SEC Approves FINRA Rule 5123
The Securities and Exchange Commission recently approved the Financial Industry Regulatory Authority (“FINRA”) proposals to amend Rule 5123 governing FINRA members who participate in private offerings of securities (“Rule 5123”). Rule 5123 requires FINRA members selling securities in non-public offerings, such as private placements, or participating in the preparation of private placement documents such as memoranda, term sheets or other disclosure documents, to submit such disclosure documents with FINRA within fifteen days after the first sale of securities, or state that no offering documents were used. Rule 5123 became effective on December 3, 2012.
Exemptions Under Rule 5123
The following types of offerings are exempt from Rule 5123(b) disclosure requirements. Offerings sold to:
♦ institutional accounts, as defined in FINRA Rule 4512(c)9;
♦ qualified purchasers, as defined in Section 2(a)(51)(A) of the Investment Company Act of 1940 (the “Investment Company Act”);
♦ an entity composed exclusively of qualified institutional buyers, as defined in Rule 144A of the Securities Act of 1933 (the “Securities Act”);
♦ qualified institutional buyers, as defined in Rule 144A of the Securities Act;
♦ investment companies, as defined in Section 3 of the Investment Company Act;
♦ employees and affiliates of the issuer, as defined in FINRA Rule 5121;
♦ knowledgeable employees, as defined in Investment Company Act Rule 3c-5;
♦ accredited investors, as defined in Rule 501(a)(1), (2), (3) or (7) of the Securities Act;
♦ offerings made pursuant to Rule 144A under the Securities Act or Regulation S;
♦ offerings filed with FINRA under FINRA Rules 2310, 5110, 5121 and 5122, or exempt from filing thereunder in accordance with FINRA Rule 5110(b)(7);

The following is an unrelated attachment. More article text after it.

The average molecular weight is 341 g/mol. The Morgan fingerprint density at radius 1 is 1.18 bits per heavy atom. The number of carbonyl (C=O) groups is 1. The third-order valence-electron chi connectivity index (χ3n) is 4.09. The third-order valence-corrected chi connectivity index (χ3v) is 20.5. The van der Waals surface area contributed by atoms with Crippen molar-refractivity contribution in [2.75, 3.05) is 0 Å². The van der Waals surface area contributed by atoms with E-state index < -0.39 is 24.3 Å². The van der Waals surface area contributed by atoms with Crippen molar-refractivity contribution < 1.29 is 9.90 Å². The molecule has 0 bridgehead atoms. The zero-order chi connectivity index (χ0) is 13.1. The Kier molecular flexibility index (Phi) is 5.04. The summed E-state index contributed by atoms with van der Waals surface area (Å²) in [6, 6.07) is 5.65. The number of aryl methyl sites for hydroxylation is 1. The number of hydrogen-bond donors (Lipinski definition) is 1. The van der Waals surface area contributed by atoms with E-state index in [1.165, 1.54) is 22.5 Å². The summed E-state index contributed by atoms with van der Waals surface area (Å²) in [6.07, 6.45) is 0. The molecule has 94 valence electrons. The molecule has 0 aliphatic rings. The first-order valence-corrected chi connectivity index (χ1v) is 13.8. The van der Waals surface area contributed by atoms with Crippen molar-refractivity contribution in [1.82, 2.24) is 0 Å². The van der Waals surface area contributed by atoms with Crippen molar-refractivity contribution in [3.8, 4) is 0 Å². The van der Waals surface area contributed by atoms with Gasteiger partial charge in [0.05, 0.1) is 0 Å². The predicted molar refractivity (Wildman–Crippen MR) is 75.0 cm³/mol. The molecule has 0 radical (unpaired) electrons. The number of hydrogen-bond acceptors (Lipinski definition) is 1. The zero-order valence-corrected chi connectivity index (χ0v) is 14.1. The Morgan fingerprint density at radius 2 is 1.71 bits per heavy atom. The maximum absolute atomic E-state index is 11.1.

♦ offerings of “variable contracts,” as defined in FINRA Rule 2320(b)(2);
♦ offerings of modified guaranteed annuity contracts and modified guaranteed life insurance policies, as referenced in FINRA Rule 5110(b)(8)(E);
♦ offerings of securities issued in conversions, stock splits and restructuring transactions that are executed by an investor without the need for additional consideration or investments on the part of the investor;
♦ business combination transactions, as defined in Securities Act Rule 165(f); and
♦ offerings by registered investment companies.
In limited circumstances, under Rule 5123(d), a FINRA member may be exempt from the requirements of Rule 5123 by a showing of “good cause.”
Electronic Filing System
FINRA is developing a private placement filing system to receive Rule 5123 filings, which will require electronic filings through its Firm Gateway electronic system. Although the required materials will be filed with FINRA, once received, they will remain non-public and will be used only for determining compliance with FINRA rules or other appropriate regulatory requirements.
For more information about recent changes and proposals to FINRA rules please visit https://www.securitieslawyer101.com/sec-approves-finra-proposals-to-amend-rule-2711/.
For further information about this securities law blog post, please contact Brenda Hamilton, Securities Attorney at 101 Plaza Real S, Suite 202 N, Boca Raton, Florida, (561) 416-8956, by email at [email protected] or visit www.securitieslawyer101.com. This securities law blog post is provided as a general informational service to clients and friends of Hamilton & Associates Law Group and should not be construed as, and does not constitute, legal advice on any specific matter, nor does this message create an attorney-client relationship. Please note that the prior results discussed herein do not guarantee similar outcomes.
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